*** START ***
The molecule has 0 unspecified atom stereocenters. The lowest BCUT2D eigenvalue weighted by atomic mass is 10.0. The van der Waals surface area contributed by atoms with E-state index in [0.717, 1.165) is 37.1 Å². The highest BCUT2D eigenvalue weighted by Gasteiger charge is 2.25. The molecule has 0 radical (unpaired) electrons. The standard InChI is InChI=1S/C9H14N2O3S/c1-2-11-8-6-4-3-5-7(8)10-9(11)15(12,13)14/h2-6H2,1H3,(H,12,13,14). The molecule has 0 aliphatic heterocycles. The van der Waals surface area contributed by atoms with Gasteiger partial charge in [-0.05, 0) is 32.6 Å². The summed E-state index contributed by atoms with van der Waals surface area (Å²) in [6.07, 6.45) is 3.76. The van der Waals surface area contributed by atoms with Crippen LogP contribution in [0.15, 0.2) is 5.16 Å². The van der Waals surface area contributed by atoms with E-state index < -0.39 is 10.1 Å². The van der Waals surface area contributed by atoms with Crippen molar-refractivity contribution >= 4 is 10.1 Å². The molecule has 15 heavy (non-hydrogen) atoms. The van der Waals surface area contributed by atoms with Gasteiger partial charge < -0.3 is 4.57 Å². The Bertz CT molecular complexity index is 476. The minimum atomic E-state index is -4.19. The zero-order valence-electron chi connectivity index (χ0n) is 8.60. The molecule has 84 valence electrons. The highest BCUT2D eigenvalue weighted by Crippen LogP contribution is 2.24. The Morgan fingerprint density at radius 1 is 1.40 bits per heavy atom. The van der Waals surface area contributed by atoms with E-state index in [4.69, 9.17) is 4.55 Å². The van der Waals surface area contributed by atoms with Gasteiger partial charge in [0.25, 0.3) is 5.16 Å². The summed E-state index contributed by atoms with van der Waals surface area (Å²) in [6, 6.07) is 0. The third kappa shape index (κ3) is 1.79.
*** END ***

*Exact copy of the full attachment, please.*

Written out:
The molecule has 0 unspecified atom stereocenters. The lowest BCUT2D eigenvalue weighted by atomic mass is 10.0. The van der Waals surface area contributed by atoms with E-state index in [0.717, 1.165) is 37.1 Å². The highest BCUT2D eigenvalue weighted by Gasteiger charge is 2.25. The molecule has 0 radical (unpaired) electrons. The standard InChI is InChI=1S/C9H14N2O3S/c1-2-11-8-6-4-3-5-7(8)10-9(11)15(12,13)14/h2-6H2,1H3,(H,12,13,14). The molecule has 0 aliphatic heterocycles. The van der Waals surface area contributed by atoms with Gasteiger partial charge in [-0.05, 0) is 32.6 Å². The summed E-state index contributed by atoms with van der Waals surface area (Å²) in [6.07, 6.45) is 3.76. The van der Waals surface area contributed by atoms with Crippen LogP contribution in [0.15, 0.2) is 5.16 Å². The van der Waals surface area contributed by atoms with E-state index < -0.39 is 10.1 Å². The van der Waals surface area contributed by atoms with Crippen molar-refractivity contribution >= 4 is 10.1 Å². The molecule has 15 heavy (non-hydrogen) atoms. The van der Waals surface area contributed by atoms with Gasteiger partial charge < -0.3 is 4.57 Å². The Bertz CT molecular complexity index is 476. The minimum atomic E-state index is -4.19. The zero-order valence-electron chi connectivity index (χ0n) is 8.60. The molecule has 84 valence electrons. The highest BCUT2D eigenvalue weighted by Crippen LogP contribution is 2.24. The Morgan fingerprint density at radius 1 is 1.40 bits per heavy atom. The van der Waals surface area contributed by atoms with E-state index in [4.69, 9.17) is 4.55 Å². The van der Waals surface area contributed by atoms with Gasteiger partial charge in [0.25, 0.3) is 5.16 Å². The summed E-state index contributed by atoms with van der Waals surface area (Å²) in [6, 6.07) is 0. The third kappa shape index (κ3) is 1.79.